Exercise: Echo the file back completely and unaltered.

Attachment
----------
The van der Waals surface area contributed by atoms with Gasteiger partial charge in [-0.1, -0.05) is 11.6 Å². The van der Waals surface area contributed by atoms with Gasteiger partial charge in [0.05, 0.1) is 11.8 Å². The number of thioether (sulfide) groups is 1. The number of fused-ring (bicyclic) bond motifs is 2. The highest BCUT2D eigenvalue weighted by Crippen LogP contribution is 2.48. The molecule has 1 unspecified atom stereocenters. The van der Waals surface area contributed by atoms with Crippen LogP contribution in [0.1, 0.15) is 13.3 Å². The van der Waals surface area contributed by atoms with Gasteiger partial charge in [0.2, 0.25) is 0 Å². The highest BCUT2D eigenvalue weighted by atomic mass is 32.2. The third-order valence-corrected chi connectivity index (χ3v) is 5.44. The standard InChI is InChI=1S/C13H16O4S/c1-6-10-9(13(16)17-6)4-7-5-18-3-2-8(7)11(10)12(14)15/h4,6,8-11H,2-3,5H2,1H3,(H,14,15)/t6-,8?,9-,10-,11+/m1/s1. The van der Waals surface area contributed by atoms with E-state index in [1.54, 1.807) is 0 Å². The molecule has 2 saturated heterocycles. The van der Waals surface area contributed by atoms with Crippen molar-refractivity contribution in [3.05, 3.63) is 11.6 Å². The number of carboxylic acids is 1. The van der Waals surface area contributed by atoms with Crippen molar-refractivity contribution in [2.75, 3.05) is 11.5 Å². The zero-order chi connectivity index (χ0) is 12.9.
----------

The van der Waals surface area contributed by atoms with Gasteiger partial charge in [-0.1, -0.05) is 11.6 Å². The van der Waals surface area contributed by atoms with Gasteiger partial charge in [0.05, 0.1) is 11.8 Å². The number of thioether (sulfide) groups is 1. The number of fused-ring (bicyclic) bond motifs is 2. The highest BCUT2D eigenvalue weighted by Crippen LogP contribution is 2.48. The molecule has 1 unspecified atom stereocenters. The van der Waals surface area contributed by atoms with Crippen LogP contribution in [0.1, 0.15) is 13.3 Å². The van der Waals surface area contributed by atoms with Gasteiger partial charge in [0.2, 0.25) is 0 Å². The highest BCUT2D eigenvalue weighted by atomic mass is 32.2. The third-order valence-corrected chi connectivity index (χ3v) is 5.44. The standard InChI is InChI=1S/C13H16O4S/c1-6-10-9(13(16)17-6)4-7-5-18-3-2-8(7)11(10)12(14)15/h4,6,8-11H,2-3,5H2,1H3,(H,14,15)/t6-,8?,9-,10-,11+/m1/s1. The van der Waals surface area contributed by atoms with E-state index in [1.54, 1.807) is 0 Å². The molecule has 2 saturated heterocycles. The van der Waals surface area contributed by atoms with Crippen molar-refractivity contribution in [3.05, 3.63) is 11.6 Å². The number of carboxylic acids is 1. The van der Waals surface area contributed by atoms with Crippen molar-refractivity contribution in [2.75, 3.05) is 11.5 Å². The zero-order chi connectivity index (χ0) is 12.9.